Autophagy in diabetic kidney disease: regulation, pathological role and therapeutic potential

Danyi Yang, Man J. Livingston, Zhiwen Liu, Guie Dong, Ming Zhang, Jian Kang Chen, Zheng Dong

Research output: Contribution to journalReview articlepeer-review

163 Scopus citations


Diabetic kidney disease, a leading cause of end-stage renal disease, has become a serious public health problem worldwide and lacks effective therapies. Autophagy is a highly conserved lysosomal degradation pathway that removes protein aggregates and damaged organelles to maintain cellular homeostasis. As important stress-responsive machinery, autophagy is involved in the pathogenesis of various diseases. Emerging evidence has suggested that dysregulated autophagy may contribute to both glomerular and tubulointerstitial pathologies in kidneys under diabetic conditions. This review summarizes the recent findings regarding the role of autophagy in the pathogenesis of diabetic kidney disease and highlights the regulation of autophagy by the nutrient-sensing pathways and intracellular stress signaling in this disease. The advances in our understanding of autophagy in diabetic kidney disease will facilitate the discovery of a new therapeutic target for the prevention and treatment of this life-threatening diabetes complication.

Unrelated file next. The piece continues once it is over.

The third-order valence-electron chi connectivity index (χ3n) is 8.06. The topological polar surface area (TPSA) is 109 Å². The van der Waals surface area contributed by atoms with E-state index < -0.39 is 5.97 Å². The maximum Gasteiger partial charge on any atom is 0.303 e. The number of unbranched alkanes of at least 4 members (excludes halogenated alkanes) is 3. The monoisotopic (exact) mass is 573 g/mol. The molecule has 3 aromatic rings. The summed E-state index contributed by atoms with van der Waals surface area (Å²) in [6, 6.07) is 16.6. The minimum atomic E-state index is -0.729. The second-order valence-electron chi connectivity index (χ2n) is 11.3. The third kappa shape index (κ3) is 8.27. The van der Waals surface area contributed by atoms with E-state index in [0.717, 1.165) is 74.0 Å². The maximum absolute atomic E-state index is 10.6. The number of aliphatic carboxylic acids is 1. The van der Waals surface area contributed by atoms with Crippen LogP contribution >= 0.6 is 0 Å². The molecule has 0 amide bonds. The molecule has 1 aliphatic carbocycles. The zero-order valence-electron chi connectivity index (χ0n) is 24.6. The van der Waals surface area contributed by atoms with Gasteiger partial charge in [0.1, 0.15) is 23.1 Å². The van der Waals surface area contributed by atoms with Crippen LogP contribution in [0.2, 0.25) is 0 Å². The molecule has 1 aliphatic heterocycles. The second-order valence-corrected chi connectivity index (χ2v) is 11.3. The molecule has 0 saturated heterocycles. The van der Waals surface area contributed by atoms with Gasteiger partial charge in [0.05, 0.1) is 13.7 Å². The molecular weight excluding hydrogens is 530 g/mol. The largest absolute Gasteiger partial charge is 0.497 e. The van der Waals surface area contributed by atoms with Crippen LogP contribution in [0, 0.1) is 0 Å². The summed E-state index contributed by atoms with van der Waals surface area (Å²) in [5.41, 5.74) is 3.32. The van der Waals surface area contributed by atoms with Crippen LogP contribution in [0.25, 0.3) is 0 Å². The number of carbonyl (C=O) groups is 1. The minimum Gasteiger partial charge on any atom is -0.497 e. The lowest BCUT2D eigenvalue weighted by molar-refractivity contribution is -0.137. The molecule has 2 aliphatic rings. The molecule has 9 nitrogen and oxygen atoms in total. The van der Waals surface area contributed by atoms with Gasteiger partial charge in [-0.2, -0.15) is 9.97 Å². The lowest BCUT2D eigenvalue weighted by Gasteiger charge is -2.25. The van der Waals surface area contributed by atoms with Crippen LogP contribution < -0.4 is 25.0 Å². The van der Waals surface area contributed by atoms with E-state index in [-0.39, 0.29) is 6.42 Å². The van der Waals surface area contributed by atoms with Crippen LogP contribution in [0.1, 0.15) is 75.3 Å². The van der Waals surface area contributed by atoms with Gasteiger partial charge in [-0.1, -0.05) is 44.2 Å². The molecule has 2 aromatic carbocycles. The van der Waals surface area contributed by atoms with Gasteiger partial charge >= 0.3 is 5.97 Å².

Original languageEnglish (US)
Pages (from-to)669-688
Number of pages20
JournalCellular and Molecular Life Sciences
Issue number4
StatePublished - Feb 1 2018


  • AMPK
  • ER stress
  • Hypoxia
  • Reactive oxygen species
  • Sirt1
  • mTOR

ASJC Scopus subject areas

  • Molecular Medicine
  • Molecular Biology
  • Pharmacology
  • Cellular and Molecular Neuroscience
  • Cell Biology


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